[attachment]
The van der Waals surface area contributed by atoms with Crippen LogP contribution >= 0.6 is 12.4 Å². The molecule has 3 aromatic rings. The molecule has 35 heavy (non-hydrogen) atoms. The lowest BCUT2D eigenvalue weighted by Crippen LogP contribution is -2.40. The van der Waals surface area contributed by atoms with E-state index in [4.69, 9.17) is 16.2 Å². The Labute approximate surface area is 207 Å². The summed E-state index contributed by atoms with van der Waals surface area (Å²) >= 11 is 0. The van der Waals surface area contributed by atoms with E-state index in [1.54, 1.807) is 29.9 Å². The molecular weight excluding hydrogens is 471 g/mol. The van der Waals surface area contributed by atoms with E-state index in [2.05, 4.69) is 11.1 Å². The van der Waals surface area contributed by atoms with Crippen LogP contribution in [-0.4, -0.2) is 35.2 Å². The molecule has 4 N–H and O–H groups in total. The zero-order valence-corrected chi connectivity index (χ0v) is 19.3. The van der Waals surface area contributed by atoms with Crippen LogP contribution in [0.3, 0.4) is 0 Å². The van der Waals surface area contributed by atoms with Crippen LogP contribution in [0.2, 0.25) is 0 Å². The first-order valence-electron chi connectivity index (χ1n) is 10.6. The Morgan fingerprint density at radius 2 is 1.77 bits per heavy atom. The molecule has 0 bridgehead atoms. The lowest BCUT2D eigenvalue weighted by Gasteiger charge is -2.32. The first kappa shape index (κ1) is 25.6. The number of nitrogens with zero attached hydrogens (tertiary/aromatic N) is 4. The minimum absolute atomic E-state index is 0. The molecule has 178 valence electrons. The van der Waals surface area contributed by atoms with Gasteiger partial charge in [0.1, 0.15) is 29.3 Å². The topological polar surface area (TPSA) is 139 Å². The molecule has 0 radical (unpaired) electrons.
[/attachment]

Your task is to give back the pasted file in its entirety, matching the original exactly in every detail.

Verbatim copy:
The van der Waals surface area contributed by atoms with Crippen LogP contribution >= 0.6 is 12.4 Å². The molecule has 3 aromatic rings. The molecule has 35 heavy (non-hydrogen) atoms. The lowest BCUT2D eigenvalue weighted by Crippen LogP contribution is -2.40. The van der Waals surface area contributed by atoms with E-state index in [4.69, 9.17) is 16.2 Å². The Labute approximate surface area is 207 Å². The summed E-state index contributed by atoms with van der Waals surface area (Å²) >= 11 is 0. The van der Waals surface area contributed by atoms with E-state index in [1.54, 1.807) is 29.9 Å². The molecular weight excluding hydrogens is 471 g/mol. The van der Waals surface area contributed by atoms with E-state index in [2.05, 4.69) is 11.1 Å². The van der Waals surface area contributed by atoms with Crippen LogP contribution in [-0.4, -0.2) is 35.2 Å². The molecule has 4 N–H and O–H groups in total. The zero-order valence-corrected chi connectivity index (χ0v) is 19.3. The van der Waals surface area contributed by atoms with Crippen LogP contribution in [0.3, 0.4) is 0 Å². The van der Waals surface area contributed by atoms with Crippen LogP contribution in [0.2, 0.25) is 0 Å². The first-order valence-electron chi connectivity index (χ1n) is 10.6. The Morgan fingerprint density at radius 2 is 1.77 bits per heavy atom. The molecule has 0 bridgehead atoms. The lowest BCUT2D eigenvalue weighted by Gasteiger charge is -2.32. The first kappa shape index (κ1) is 25.6. The number of nitrogens with zero attached hydrogens (tertiary/aromatic N) is 4. The minimum absolute atomic E-state index is 0. The molecule has 178 valence electrons. The van der Waals surface area contributed by atoms with Gasteiger partial charge in [0.1, 0.15) is 29.3 Å². The topological polar surface area (TPSA) is 139 Å². The molecule has 0 radical (unpaired) electrons.